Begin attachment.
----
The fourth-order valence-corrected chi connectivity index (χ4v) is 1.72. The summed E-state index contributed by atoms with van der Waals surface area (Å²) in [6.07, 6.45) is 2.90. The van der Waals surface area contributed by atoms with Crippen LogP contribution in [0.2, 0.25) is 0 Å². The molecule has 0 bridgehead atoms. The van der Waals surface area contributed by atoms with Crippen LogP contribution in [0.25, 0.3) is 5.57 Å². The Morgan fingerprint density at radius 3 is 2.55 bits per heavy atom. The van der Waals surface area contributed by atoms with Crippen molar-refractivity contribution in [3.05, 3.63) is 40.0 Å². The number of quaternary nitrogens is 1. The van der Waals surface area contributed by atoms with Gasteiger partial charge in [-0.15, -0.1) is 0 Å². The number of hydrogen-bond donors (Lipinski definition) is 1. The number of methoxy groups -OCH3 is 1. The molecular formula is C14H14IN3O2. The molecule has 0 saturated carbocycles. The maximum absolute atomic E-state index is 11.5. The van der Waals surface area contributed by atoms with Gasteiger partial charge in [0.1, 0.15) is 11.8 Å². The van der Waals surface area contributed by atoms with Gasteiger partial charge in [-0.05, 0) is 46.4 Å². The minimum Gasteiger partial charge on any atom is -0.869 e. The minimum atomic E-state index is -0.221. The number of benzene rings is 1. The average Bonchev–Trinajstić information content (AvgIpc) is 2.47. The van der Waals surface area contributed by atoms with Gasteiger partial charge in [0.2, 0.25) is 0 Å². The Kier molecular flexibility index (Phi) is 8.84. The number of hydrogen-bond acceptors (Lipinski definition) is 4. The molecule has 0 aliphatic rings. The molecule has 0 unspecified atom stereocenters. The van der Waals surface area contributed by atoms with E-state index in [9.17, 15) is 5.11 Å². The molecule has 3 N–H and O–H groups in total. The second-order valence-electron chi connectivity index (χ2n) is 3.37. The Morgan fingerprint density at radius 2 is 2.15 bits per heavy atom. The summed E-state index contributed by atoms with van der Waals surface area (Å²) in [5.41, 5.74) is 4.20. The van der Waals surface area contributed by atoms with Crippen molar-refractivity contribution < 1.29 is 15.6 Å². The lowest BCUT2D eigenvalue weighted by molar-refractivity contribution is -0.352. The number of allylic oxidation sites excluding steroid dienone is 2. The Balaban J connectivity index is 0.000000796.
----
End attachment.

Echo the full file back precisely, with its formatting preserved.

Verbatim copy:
The fourth-order valence-corrected chi connectivity index (χ4v) is 1.72. The summed E-state index contributed by atoms with van der Waals surface area (Å²) in [6.07, 6.45) is 2.90. The van der Waals surface area contributed by atoms with Crippen LogP contribution in [0.2, 0.25) is 0 Å². The molecule has 0 bridgehead atoms. The van der Waals surface area contributed by atoms with Crippen LogP contribution in [0.25, 0.3) is 5.57 Å². The Morgan fingerprint density at radius 3 is 2.55 bits per heavy atom. The van der Waals surface area contributed by atoms with Crippen molar-refractivity contribution in [3.05, 3.63) is 40.0 Å². The number of quaternary nitrogens is 1. The van der Waals surface area contributed by atoms with Gasteiger partial charge in [-0.15, -0.1) is 0 Å². The number of hydrogen-bond donors (Lipinski definition) is 1. The number of methoxy groups -OCH3 is 1. The molecular formula is C14H14IN3O2. The molecule has 0 saturated carbocycles. The maximum absolute atomic E-state index is 11.5. The van der Waals surface area contributed by atoms with Gasteiger partial charge in [0.1, 0.15) is 11.8 Å². The van der Waals surface area contributed by atoms with Gasteiger partial charge in [-0.05, 0) is 46.4 Å². The minimum Gasteiger partial charge on any atom is -0.869 e. The minimum atomic E-state index is -0.221. The number of benzene rings is 1. The average Bonchev–Trinajstić information content (AvgIpc) is 2.47. The van der Waals surface area contributed by atoms with Gasteiger partial charge in [0.2, 0.25) is 0 Å². The Kier molecular flexibility index (Phi) is 8.84. The number of hydrogen-bond acceptors (Lipinski definition) is 4. The molecule has 0 aliphatic rings. The molecule has 0 unspecified atom stereocenters. The van der Waals surface area contributed by atoms with E-state index in [9.17, 15) is 5.11 Å². The molecule has 3 N–H and O–H groups in total. The second-order valence-electron chi connectivity index (χ2n) is 3.37. The Morgan fingerprint density at radius 2 is 2.15 bits per heavy atom. The summed E-state index contributed by atoms with van der Waals surface area (Å²) in [5.41, 5.74) is 4.20. The van der Waals surface area contributed by atoms with Crippen molar-refractivity contribution < 1.29 is 15.6 Å². The lowest BCUT2D eigenvalue weighted by molar-refractivity contribution is -0.352. The number of allylic oxidation sites excluding steroid dienone is 2. The Balaban J connectivity index is 0.000000796.